Mr. Daryl G.Kimball, Executive Director, Arms Control Association talked about a solution for the Iranian Uranium-Enrichment Puzzle. In his presentation he stressed that “Solutions that prevent a nuclear-armed Iran, lower the risk of yet another major conflict in the region, and still provide Iran with the means to pursue a realistic, peaceful nuclear program are within reach” – he said.
Progress has already been achieved on several key issues – stregthening International Atomic Energy Agency (IAEA) inspections and oversight at existing and undeclared sites.  …   Iran has agreed to modify its Arak heavy-water reactor to drastically cut its plutonium output, and a general framework has been developed to waive, and eventually lift, sanctions against Iran.   …  Nevertheless, the two sides have more work to do to bridge differences on the most difficult issue: limiting Iran’s uranium-enrichment capacity.As part of a comprehensive deal, Iran and the P5+1 have to agree on several steps to constrain Iran: limit uranium enrichment to levels of less than 5% – keep stocks of its enriched uranium near zero – and halt production-scale work at the smaller Fordow enrichment plant and convert it to research-only facility.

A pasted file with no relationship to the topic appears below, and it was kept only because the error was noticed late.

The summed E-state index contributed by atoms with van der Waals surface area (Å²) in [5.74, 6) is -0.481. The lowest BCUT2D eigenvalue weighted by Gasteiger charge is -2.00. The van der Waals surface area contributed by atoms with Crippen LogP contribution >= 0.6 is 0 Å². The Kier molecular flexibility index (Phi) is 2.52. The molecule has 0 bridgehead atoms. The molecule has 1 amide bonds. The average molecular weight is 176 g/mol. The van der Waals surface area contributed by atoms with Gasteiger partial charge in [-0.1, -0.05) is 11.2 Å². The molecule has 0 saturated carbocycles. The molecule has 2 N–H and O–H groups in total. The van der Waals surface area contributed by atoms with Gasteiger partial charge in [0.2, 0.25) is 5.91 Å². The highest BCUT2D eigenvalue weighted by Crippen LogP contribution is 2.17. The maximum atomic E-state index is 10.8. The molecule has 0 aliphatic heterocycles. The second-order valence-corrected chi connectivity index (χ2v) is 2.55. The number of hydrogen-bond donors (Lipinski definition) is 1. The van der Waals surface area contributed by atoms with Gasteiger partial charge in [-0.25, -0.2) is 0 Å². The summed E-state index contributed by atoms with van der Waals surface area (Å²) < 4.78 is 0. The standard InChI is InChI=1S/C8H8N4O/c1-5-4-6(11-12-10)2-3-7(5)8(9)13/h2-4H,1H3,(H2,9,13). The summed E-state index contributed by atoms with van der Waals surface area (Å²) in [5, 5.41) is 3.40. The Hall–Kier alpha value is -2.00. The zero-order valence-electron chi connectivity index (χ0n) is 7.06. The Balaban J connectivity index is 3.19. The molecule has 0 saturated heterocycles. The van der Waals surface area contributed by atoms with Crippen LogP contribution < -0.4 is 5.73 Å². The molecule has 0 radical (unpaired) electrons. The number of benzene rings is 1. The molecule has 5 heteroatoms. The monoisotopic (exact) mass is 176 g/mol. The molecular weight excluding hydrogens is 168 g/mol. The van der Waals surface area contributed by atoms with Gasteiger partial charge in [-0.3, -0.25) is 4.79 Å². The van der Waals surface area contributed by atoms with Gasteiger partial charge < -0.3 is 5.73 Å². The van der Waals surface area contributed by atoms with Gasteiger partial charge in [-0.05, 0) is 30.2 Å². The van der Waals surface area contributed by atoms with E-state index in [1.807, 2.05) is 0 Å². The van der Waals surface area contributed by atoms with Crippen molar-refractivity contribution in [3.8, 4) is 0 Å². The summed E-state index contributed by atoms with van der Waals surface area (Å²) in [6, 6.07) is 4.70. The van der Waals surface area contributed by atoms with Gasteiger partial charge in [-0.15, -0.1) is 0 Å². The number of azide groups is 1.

He shares Ambassador Miller’s hope and positive outlook that the negotiations will succeed. Anything less than success will be a catastrophe.

—————-
The last speaker was Dr. Frank von Hippel who is a Senior Research Physicist and Professor of Public and International Affairs Emeritus at Princeton University’s Program on Science and Global Security.Dr. von Hippel gave a very technical presentation about the Possible elements of a compromise on Iran’s Nuclear Program.

Potential sources of fissile material from Iran’s nuclear energy program are:

1. Plutonium presence in reactor fuel (current issue is Arak reactor)

2. Iran’s centrifuge enrichment complex.

There are two stages in rationalizing the Current situartion:

Stage I

Iran currently has installed 18,000 IR-1 centrifuges  – the compromise would be:

1) to retire IR-1  and replace it with already installed IR-2ms to support research-reactor LEU needs.

2) Continued transparency for Iran’s centrifuge production – possibly as a template for enhanced transparency for centrifuge production worldwide.

3) Continued minimization of stocks of low enriched UF6.

Stage 1 will provide time to cool down an inflamed situation and would provide Iran and the West an opportunity for a cooler assessment of the costs and benefits of diferent possible paths.

In stage II, negotiations might agree on a solution currently beyond reach and also lay a base for a new global regime for enrichment.

Stage II